argument above scientific investigation, I think they’re wrong for much the same reason Craig is.

                      However, when we’re discussing Craig’s defense of the A-Theory, he explicitly centralizes it around theological claims, which undercuts using the Kalam; and that’s all I’m looking to show here.

                      That said, your summary of the philosophical opinion on the philosophy of time does give us some very interesting data.

                      Only Hawking’s theory is predicated on the B-Theory of time as an answer to a Kalam style argument. Other theories such as the quantum nucleation ones espoused by Guth, Vilenkin, Krauss, etc don’t hinge on that.

                      That said, in terms of refuting the Kalam on these grounds one does not have to hang their hat to the B-Theory. All we need to do is show that whatever time is like, it’s simply not the A-Theory/Presentism (this is required for absolute simultaneity) – which is what is shown quite well by the survey data (85% are not in line with the A-Theory) and by the empirical data we have.

                    • http://crudeideas.blogspot.com/ Crude

                      The only way the empirical data can be “squared” with the A-Theory is to explicitly state that all possible observation does not actually reflect reality.

                      Except for, you know, actual experience of the flow of time itself. This is one of the reasons why it’s patently absurd to try and play off A-theory as being akin to YEC: it’s not as if A-theory involves a claim about the distant past, which we have no immediate experience with other than some written claims. Between A-theory and B-theory, only one of them could reasonably be called the common sense view that squares with our day to day experience – and that would be A-theory.

                      Now, you can go ahead and say that you think physics, divorced from actual experience, supports B-theory. Great – do that. Go ahead, say you think that the arguments favor B-theory over A-theory, even powerfully so.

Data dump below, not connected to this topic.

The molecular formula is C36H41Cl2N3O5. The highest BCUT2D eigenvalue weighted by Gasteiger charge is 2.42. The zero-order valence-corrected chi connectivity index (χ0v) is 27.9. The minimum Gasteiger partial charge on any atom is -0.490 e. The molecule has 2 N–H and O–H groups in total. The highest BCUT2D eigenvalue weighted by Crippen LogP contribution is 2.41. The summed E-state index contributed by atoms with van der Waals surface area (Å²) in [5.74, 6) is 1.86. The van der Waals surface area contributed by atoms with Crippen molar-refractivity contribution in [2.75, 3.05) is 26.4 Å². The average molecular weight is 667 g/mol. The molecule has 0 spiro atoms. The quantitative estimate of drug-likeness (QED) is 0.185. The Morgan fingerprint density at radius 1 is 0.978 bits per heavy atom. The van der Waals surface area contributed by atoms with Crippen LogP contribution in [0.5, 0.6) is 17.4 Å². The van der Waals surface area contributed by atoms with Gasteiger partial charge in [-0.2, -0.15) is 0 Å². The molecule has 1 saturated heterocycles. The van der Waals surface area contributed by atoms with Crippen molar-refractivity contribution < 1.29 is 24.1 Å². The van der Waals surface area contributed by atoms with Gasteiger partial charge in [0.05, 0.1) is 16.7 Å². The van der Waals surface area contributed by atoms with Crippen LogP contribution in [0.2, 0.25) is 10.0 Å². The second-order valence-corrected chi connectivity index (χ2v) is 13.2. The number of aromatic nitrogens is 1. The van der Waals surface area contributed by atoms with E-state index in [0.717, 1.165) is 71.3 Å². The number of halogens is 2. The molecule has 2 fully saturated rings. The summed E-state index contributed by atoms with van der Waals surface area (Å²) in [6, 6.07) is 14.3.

Do not present Craig as a lone wolf who supports this crazy thing called an A-theory view of time, which only Christians do. He’s got plenty of people, including plenty of atheists, who agree with him.

                      Likewise, do not talk about how Craig is an A-theorist purely because of ‘theological commitments’ – because again, there are plenty of A-theorists who are so yet who are atheists.

                      Do not present Craig as ‘retreating into metaphysics’ as if his view that this is a metaphysical question that science itself can’t ultimately determine is unique to him or even supremely controversial.

                      I say all these because the alternative is to engage in some patent dishonesty and deception.

                      For the Neo-Lorentzian view that Craig endorses, it explicitly states that Time Dilation and Length Contraction don’t really happen, but that they merely appear to happen but do so in a way that we can never verify that this is actually the case. This is exactly the move that is made by Young Earth Creationists

                      No, it’s not. What it IS similar to is the claim that, while it seems that time is actually moving forward and that there is a ‘flow’ of time from past to present to future, it really isn’t and that’s all just an illusion. This isn’t the only objection the A-theorist lodges against the B-theorist, but it’s a damn reasonable one on its surface: Craig treats our theories as practical models that have pragmatic utility but aren’t the final word about reality. B-theorists treat our direct, conscious experience as illusory.

                      It’s not a clear cut over which one of these views is more ‘data-ignoring’ in a relevant sense. Suffice to say, the B-theory of time has its own problems – I’m simply touching on one.

                      This is not “squaring the data” with the theory, this is adopting an unfalsifiable stance so as to make the theory immune to what the data actually shows.